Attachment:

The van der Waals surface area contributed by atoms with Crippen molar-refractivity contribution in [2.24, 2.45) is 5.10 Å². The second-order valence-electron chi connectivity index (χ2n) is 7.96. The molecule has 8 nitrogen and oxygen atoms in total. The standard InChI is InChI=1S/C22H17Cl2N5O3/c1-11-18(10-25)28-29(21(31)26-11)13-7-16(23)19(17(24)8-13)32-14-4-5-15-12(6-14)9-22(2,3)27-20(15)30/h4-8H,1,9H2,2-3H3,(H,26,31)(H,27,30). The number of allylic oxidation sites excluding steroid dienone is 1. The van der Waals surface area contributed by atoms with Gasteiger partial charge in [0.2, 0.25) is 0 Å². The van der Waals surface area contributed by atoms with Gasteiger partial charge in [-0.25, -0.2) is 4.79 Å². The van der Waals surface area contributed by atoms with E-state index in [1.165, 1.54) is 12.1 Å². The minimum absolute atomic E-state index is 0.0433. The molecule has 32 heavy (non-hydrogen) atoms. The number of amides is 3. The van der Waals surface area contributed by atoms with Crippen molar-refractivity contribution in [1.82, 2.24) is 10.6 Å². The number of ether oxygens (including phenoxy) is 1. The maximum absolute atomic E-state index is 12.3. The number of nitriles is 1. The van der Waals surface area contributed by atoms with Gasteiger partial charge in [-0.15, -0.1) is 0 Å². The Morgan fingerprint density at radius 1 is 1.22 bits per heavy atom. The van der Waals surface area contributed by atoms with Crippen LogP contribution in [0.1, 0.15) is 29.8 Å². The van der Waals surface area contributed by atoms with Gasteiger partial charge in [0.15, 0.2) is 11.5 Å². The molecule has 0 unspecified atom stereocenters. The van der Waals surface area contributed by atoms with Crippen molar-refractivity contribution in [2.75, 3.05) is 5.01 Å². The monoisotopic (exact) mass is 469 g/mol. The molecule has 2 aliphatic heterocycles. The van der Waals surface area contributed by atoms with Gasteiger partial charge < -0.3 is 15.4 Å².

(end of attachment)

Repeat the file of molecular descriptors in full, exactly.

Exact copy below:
The van der Waals surface area contributed by atoms with Crippen molar-refractivity contribution in [2.24, 2.45) is 5.10 Å². The second-order valence-electron chi connectivity index (χ2n) is 7.96. The molecule has 8 nitrogen and oxygen atoms in total. The standard InChI is InChI=1S/C22H17Cl2N5O3/c1-11-18(10-25)28-29(21(31)26-11)13-7-16(23)19(17(24)8-13)32-14-4-5-15-12(6-14)9-22(2,3)27-20(15)30/h4-8H,1,9H2,2-3H3,(H,26,31)(H,27,30). The number of allylic oxidation sites excluding steroid dienone is 1. The van der Waals surface area contributed by atoms with Gasteiger partial charge in [0.2, 0.25) is 0 Å². The van der Waals surface area contributed by atoms with Gasteiger partial charge in [-0.25, -0.2) is 4.79 Å². The van der Waals surface area contributed by atoms with E-state index in [1.165, 1.54) is 12.1 Å². The minimum absolute atomic E-state index is 0.0433. The molecule has 32 heavy (non-hydrogen) atoms. The number of amides is 3. The van der Waals surface area contributed by atoms with Crippen molar-refractivity contribution in [1.82, 2.24) is 10.6 Å². The number of ether oxygens (including phenoxy) is 1. The maximum absolute atomic E-state index is 12.3. The number of nitriles is 1. The van der Waals surface area contributed by atoms with Gasteiger partial charge in [-0.15, -0.1) is 0 Å². The Morgan fingerprint density at radius 1 is 1.22 bits per heavy atom. The van der Waals surface area contributed by atoms with Crippen LogP contribution in [0.1, 0.15) is 29.8 Å². The van der Waals surface area contributed by atoms with Gasteiger partial charge in [0.15, 0.2) is 11.5 Å². The molecule has 0 unspecified atom stereocenters. The van der Waals surface area contributed by atoms with Crippen molar-refractivity contribution in [2.75, 3.05) is 5.01 Å². The monoisotopic (exact) mass is 469 g/mol. The molecule has 2 aliphatic heterocycles. The van der Waals surface area contributed by atoms with Gasteiger partial charge < -0.3 is 15.4 Å².